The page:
In the increasingly rarefied atmosphere of stem cell philanthropy, a $3 million gift does not necessarily make big headlines. Especially when it goes to a school outside of the small circle of stem cell stars.
So last week when one of the founders of Amgen, William Bowes(see photo), gave that amount to the University of California campus at Santa Barbara(UCSB), it hardly caused a ripple in the media.
Something similar occurred earlier this year when renown University of Wisconsin stem cell researcher Jamie Thomson became affiliated as an unpaid, adjunct professor with UCSB. It was nearly a non-announcement and received little initial attention. But the school put together a $1 million package for him and is building a lab.
All of which reflects very much on the way the California media works. If it doesn't happen in Los Angeles or San Francisco, it is not likely to receive much notice.
But more particularly none of the news reports on the donation put it together with Thomson's presence at UCSB, which is very much a part-time thing. But it is hard to resist speculating that Thomson and UCSB could draw ever closer.
The press release from school, which stands on the cliffs overlooking the Pacific just north of Santa Barbara, quoted Michael Witherell, UCSB vice chancellor for research, as saying:
"UCSB is bringing to stem cell research its characteristic approach of integrating science and engineering in a single center. The Ruth Garland Chair is central to this approach, because it allows us to attract a researcher of national stature to lead the new center."The $3 million donation was given by Bowes in memory of his mother, Ruth Garland. She was born in Santa Barbara and raised in nearby Ojai. Her grandparents settled in Santa Barbara in 1855. Educated as a physican at Stanford , she participated in a major diabetics study with William Sansum in Santa Barbara. A nonprofit research facility in Santa Barbara bears his name. It was one of the first places in the United States to do studies on insulin after it was discovered.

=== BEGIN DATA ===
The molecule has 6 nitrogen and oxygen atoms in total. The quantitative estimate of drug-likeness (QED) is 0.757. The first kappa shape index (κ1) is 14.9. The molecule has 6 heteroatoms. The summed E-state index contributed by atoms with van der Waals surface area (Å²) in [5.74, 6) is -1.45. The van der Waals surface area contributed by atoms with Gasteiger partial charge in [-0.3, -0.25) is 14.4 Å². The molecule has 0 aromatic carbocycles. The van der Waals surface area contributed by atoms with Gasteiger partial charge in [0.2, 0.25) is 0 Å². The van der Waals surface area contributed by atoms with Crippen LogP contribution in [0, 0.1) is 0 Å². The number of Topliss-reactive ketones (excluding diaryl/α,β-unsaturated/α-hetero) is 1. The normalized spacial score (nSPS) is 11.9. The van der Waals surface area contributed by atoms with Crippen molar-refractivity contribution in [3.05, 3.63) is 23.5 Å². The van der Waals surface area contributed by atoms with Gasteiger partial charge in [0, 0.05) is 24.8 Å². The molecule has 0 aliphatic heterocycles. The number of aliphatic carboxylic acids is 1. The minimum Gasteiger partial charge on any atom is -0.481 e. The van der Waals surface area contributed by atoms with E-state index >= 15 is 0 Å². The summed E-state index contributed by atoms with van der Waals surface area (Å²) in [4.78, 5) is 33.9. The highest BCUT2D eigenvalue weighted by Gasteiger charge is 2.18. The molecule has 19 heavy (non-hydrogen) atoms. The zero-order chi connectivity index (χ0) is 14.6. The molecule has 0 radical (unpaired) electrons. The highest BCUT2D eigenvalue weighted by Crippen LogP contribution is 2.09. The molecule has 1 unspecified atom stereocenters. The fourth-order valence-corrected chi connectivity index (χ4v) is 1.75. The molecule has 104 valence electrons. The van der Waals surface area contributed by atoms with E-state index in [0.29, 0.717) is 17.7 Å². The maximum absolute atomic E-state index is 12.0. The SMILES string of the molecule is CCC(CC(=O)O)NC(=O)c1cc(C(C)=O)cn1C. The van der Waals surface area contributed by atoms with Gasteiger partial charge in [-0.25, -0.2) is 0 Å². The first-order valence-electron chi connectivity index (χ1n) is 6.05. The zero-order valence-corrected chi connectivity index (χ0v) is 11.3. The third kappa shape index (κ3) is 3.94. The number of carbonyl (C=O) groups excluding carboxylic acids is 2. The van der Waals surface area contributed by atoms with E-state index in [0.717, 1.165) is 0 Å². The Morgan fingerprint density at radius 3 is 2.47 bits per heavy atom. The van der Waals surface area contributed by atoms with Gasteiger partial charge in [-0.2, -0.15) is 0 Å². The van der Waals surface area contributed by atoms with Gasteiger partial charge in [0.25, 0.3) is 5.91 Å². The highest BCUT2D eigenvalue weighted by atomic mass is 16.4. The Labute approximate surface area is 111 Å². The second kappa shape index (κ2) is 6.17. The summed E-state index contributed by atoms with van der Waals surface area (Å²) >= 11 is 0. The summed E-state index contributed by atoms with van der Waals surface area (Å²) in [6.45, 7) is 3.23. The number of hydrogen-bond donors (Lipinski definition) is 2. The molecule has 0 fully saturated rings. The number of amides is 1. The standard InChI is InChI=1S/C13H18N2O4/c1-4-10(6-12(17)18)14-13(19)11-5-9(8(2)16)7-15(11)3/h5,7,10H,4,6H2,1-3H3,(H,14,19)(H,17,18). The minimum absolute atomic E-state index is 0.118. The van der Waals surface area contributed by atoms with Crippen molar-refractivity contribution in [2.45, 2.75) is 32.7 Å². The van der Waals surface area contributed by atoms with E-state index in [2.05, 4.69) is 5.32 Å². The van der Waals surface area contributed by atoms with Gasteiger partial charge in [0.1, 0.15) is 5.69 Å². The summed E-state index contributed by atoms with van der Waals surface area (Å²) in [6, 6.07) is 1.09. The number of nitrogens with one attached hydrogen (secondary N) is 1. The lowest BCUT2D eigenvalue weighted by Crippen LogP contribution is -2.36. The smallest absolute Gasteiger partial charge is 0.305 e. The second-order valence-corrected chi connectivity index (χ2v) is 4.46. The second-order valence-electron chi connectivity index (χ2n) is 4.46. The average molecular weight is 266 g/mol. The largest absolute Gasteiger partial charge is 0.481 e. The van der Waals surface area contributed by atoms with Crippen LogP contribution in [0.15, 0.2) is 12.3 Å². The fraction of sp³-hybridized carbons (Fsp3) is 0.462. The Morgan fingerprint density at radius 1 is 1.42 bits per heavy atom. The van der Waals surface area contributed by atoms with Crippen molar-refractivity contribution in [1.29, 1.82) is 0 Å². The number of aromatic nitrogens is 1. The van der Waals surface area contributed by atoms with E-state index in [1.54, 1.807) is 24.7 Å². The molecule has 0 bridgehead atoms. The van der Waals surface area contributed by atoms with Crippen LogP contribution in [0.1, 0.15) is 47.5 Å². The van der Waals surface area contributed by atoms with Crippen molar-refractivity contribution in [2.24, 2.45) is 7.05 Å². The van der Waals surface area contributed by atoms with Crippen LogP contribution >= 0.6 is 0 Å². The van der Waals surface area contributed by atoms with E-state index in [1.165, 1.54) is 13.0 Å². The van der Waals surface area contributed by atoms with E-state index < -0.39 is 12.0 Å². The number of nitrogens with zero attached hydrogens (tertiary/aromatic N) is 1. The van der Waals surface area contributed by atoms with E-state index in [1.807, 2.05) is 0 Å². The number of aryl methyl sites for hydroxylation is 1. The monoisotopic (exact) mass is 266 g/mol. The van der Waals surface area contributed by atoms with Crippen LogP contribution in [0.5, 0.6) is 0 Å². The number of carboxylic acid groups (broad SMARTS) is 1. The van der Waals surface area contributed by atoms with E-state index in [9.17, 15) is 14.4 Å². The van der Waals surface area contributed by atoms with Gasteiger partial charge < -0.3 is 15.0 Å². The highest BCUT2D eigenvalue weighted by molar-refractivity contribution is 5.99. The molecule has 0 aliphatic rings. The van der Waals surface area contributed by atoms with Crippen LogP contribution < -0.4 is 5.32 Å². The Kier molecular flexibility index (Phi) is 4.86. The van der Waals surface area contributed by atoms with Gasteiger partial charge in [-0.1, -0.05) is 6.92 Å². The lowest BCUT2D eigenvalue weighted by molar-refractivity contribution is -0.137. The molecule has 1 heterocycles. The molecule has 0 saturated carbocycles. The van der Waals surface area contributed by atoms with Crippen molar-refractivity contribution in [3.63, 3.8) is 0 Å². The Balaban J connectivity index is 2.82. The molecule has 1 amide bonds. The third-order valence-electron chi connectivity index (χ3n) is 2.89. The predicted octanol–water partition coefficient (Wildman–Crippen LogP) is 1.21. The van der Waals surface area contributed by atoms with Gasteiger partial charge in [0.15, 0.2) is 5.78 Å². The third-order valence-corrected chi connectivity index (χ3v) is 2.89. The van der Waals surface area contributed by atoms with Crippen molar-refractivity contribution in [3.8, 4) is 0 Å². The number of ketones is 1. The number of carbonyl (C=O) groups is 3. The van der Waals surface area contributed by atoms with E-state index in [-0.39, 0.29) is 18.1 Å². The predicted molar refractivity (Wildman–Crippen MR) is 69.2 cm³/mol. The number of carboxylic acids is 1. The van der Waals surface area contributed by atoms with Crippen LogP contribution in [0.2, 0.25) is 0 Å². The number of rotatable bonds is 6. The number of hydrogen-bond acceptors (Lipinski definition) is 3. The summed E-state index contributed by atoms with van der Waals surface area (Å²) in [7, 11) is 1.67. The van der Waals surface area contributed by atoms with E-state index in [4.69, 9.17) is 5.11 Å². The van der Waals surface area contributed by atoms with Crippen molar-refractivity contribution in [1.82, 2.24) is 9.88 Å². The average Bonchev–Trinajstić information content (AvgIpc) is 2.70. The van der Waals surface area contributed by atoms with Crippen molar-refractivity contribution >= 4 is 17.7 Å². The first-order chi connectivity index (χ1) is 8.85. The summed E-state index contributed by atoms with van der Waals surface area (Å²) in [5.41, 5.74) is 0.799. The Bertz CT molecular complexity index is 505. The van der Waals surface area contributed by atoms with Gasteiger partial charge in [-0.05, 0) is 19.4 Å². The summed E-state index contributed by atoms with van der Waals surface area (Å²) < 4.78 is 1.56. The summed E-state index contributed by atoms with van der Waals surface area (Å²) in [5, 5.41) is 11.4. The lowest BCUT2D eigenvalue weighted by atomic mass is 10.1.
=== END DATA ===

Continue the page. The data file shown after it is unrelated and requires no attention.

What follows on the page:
We asked Dennis Clegg, chairman of the Department of Molecular, Cellular and Developmental Biology Department and director of the Training Program in Stem Cell Biology at UCSB, about the donation. He replied,
"The gift will allow us to bring in senior talent in the stem cell field to be director of a new center, which will allow us to build on our rapidly growing program in stem cell research, and we are really excited about it. We have had interest in the position from the US and abroad. We have already formed a search committee and will be inviting candidates for interviews in the near future."Incidentally, UCSB has received nearly $3.5 million in funding from the California stem cell agency during the past two years. You can see Thomson's talk that he gave at UCSB last spring by going to this web page. Sphere: Related Content